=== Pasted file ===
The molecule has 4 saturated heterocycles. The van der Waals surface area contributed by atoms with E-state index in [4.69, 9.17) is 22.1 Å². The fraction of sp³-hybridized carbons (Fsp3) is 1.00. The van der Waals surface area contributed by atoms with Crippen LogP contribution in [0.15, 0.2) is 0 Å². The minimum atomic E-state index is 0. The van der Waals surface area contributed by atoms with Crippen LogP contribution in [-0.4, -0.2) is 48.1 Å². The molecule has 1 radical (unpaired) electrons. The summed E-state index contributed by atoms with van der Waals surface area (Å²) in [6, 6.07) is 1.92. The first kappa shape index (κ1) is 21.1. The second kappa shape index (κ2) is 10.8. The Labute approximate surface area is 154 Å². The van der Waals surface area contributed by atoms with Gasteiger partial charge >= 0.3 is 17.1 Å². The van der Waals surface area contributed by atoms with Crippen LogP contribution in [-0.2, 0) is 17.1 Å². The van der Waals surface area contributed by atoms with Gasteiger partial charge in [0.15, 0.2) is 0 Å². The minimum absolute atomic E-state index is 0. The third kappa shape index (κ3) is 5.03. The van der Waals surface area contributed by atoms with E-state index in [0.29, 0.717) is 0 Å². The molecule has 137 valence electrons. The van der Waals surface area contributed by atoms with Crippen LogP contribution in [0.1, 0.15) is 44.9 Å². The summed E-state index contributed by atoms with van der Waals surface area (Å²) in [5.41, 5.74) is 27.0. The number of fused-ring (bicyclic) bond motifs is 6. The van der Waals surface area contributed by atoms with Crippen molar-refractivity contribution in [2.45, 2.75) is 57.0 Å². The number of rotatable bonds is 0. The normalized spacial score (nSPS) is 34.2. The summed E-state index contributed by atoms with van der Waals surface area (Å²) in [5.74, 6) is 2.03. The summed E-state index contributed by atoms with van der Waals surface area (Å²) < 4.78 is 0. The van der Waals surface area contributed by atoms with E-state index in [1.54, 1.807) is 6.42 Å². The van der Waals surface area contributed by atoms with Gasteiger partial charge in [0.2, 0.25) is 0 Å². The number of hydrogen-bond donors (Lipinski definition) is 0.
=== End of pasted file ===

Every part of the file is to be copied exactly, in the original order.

The molecule has 4 saturated heterocycles. The van der Waals surface area contributed by atoms with E-state index in [4.69, 9.17) is 22.1 Å². The fraction of sp³-hybridized carbons (Fsp3) is 1.00. The van der Waals surface area contributed by atoms with Crippen LogP contribution in [0.15, 0.2) is 0 Å². The minimum atomic E-state index is 0. The van der Waals surface area contributed by atoms with Crippen LogP contribution in [-0.4, -0.2) is 48.1 Å². The molecule has 1 radical (unpaired) electrons. The summed E-state index contributed by atoms with van der Waals surface area (Å²) in [6, 6.07) is 1.92. The first kappa shape index (κ1) is 21.1. The second kappa shape index (κ2) is 10.8. The Labute approximate surface area is 154 Å². The van der Waals surface area contributed by atoms with Gasteiger partial charge >= 0.3 is 17.1 Å². The van der Waals surface area contributed by atoms with Crippen LogP contribution in [-0.2, 0) is 17.1 Å². The van der Waals surface area contributed by atoms with Gasteiger partial charge in [0.15, 0.2) is 0 Å². The minimum absolute atomic E-state index is 0. The third kappa shape index (κ3) is 5.03. The van der Waals surface area contributed by atoms with E-state index in [0.29, 0.717) is 0 Å². The molecule has 137 valence electrons. The van der Waals surface area contributed by atoms with Crippen LogP contribution in [0.1, 0.15) is 44.9 Å². The summed E-state index contributed by atoms with van der Waals surface area (Å²) in [5.41, 5.74) is 27.0. The number of fused-ring (bicyclic) bond motifs is 6. The van der Waals surface area contributed by atoms with Crippen molar-refractivity contribution in [2.45, 2.75) is 57.0 Å². The number of rotatable bonds is 0. The normalized spacial score (nSPS) is 34.2. The summed E-state index contributed by atoms with van der Waals surface area (Å²) in [5.74, 6) is 2.03. The summed E-state index contributed by atoms with van der Waals surface area (Å²) < 4.78 is 0. The van der Waals surface area contributed by atoms with E-state index in [1.54, 1.807) is 6.42 Å². The van der Waals surface area contributed by atoms with Gasteiger partial charge in [0.2, 0.25) is 0 Å². The number of hydrogen-bond donors (Lipinski definition) is 0.